I've no desire to let these episode reviews turn into scene-by-scene recaps (or to let them all blow by the 1000-word mark, and yet here we are), so let me dispense with that, and just cut to the good stuff: the three scenes - four, if we count the baguette-eating, and I think we must - that make Episode 2 one of the highlights of the whole series. One of these, one of the two that gave the episode most of its cachet when the show was brand new, is the sequence that finds Dale Cooper (Kyle MacLachlan) tapping into his subconscious to do detective work by throwing rocks at a bottle, to the rapt attention of the members of the sheriff's office. In large part, it's just another example of the quirky weirdness that people loved Twin Peaks for right up until they stopped, helped out immensely by the excellent performances of all involved (MacLachlan's prim expression as he pulls out a pointer, and Harry Goaz's extended response to getting smacked in the head with a rock are major highlights). In light of Lynch's attachment to to transcendental meditation, and the deepening spirituality of the show, there's a bit more to it than just amusing strangeness for its own sake, but in terms of the episode by itself, I think that gets us where we need to be.

It's when it plunges into horror that Episode 2 really gets cooking. My two favorite scenes from the episode - the last two, in fact - both hinge on that. First, we have Ray Wise, never given his due for how immensely fucking good he is throughout the entire show (and throughout his entire career, really), as the horrifyingly gutted Leland Palmer, dancing with a portrait of his dead daughter to the repetitive strains of "Pennsylvania 6-5000". Somehow, Wise manages to move both mechanically and desperately in this scene, and the make-up people give bright red circles around his eyes that help the actor sell a sense of incredible misery and anguish. It's harrowing in its own right, particular once Leland accidentally cuts his palm and weepily spreads blood on Laura's picture (that same solo piano version of "Laura's Theme" jumping in), but viewed in light of the rest of the series, it becomes almost unbearable, some nightmare vision of guilt, love, evil, and childish ignorance playing out in Wise's performance. I don't know when, exactly, Lynch and Frost told him the secret of Laura Palmer's killer, but if the actor didn't knowingly seed that in here, he got outstandingly lucky (Lynch, I assume, knew exactly what he was doing in giving Leland a lingering, gloom-ridden close-up at the start of the scene that can read as pathetic or monstrous, whatever you want to do with it).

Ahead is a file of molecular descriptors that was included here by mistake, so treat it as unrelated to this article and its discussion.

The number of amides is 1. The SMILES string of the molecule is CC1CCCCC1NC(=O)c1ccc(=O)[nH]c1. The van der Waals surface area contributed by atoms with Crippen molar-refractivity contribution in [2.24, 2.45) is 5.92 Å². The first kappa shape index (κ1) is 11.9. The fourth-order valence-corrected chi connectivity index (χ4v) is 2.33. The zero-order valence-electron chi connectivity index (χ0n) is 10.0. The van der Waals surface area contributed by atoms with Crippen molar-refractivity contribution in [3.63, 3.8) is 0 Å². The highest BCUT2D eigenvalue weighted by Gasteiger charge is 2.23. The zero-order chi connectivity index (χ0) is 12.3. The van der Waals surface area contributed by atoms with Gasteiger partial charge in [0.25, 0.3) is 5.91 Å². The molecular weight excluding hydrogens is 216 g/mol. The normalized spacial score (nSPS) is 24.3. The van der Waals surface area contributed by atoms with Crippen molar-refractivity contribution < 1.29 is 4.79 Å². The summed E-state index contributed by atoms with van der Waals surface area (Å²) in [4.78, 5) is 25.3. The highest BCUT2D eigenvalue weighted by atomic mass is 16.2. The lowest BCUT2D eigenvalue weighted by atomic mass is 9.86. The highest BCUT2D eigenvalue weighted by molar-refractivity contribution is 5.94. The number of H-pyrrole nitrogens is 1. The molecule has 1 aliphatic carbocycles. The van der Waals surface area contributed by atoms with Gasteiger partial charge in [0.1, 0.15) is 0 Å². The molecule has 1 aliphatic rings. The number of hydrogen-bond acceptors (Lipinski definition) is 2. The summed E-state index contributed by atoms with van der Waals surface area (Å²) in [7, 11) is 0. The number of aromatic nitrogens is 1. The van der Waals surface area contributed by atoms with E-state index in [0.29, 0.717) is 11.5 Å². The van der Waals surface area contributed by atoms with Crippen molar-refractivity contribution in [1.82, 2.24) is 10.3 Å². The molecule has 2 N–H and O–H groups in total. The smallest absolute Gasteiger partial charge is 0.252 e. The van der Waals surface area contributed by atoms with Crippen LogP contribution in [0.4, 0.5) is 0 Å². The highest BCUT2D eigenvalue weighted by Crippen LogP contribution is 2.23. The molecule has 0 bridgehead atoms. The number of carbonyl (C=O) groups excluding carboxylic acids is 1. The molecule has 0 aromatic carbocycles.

And then comes the final scene, and I just don't know what to do with myself. It's so good.

The creation of the red room with zig-zag flooring, and the return of the oracular Mike (Al Strobel), a mere extra in the pilot, was entirely an act of serendipity. Looking to create a self-contained ending to the mystery for a standalone version of the pilot released to European theaters, Lynch came up with the idea out of nothing, and liked it so much that he re-absorbed it into the series proper. The result is one of the defining scenes of the director's career, and rightly so. The design of the red room itself is a melange of all thing Lynchian: the oppressive red curtains first appeared in Blue Velvet (and also put in an earlier appearance in this very episode), the floor is a nod to the Expressionist frenzy of production design in Eraserhead, and the mere fact that it's the "red" room suddenly gives drive and purpose to what been, till now, a mere design frippery. Twin Peaks is a very red series: all those wood interiors already demand that a bit, but it was nudged along in both to have a warm tint throughout. And now, red starts to take on a very distinct meaning, though it's a long way into the series yet before we can be confident in knowing what that meaning is. But it's clearly something otherworldly, an eruption of the subconscious, if we take the sequence as a sequel to the rock-throwing scene, or more likely, the intrusion of some alien world into Twin Peaks, if we go by the subjective experience of the scene.

Twin Peaks is already a little bit alien, of course, but nothing like Cooper's dream. As everybody who cares even a little bit about the show undoubtedly knows, the sequence was filmed by having Sheryl Lee (playing someone who looks identical to Laura Palmer, which is as much as we can safely say in this moment) and Michael J. Anderson speak and act backwards, then reversing the film, so it played "forwards" - but a herky-jerky parody of forward movement. This obviously leads to the grating line delivery of such classic bits of Twin Peaks lore as "That gum you like is going to come back in style", or "Where we're from, the birds sing a pretty song, and there's always music in the air", or "I feel like I know her, but sometimes my arms bend back", but for me it's the movement that really pitches headlong into an uncanniness close to existential terror: the broken, jagged dancing of Anderson's Man from Another Place (which echoes with the smoother,, no less otherworldly dance that Audrey does inside the Double R Diner earlier in the episode), but even more than the little, indescribably horrifying way that clothes and hair just aren't right. I think it's when maybe-Laura's hair apparently leaps out to cling to Old Man Cooper's head that gets me all freaked out.

Anyway, people have tried to dissect the red room scene for meaning as far back as 20 April, 1990, but to me the importance of it doesn't need any digging at all: it is an injection of literal nightmare stuff into what had, three episodes in, seemed to be a predictable show, albeit a wildly unconventional one, tonally. We'll get one scene from each of several plotlines, it's all basically a parody of a soap opera done as a murder mystery done as a horror film with lots of absurdist comedy. Not like anything else, but at least formulaic. The final seven minutes of Episode 2 slash that formula apart, creating the only time that the series does, possibly the only time that the series could create that godawful, wonderful feeling of having the ground fall away beneath your feet and you're about to fall to your death that Lynch would further explore in e.g. Lost Highway. It's all back to "normal" from here on out and for quite a while to come, but in this extraordinary moment, American network television got a dose of undiluted David Lynch, and after more than a quarter of a century the sequence retains every last scrap of its dark and dreamy power.

Grade: A+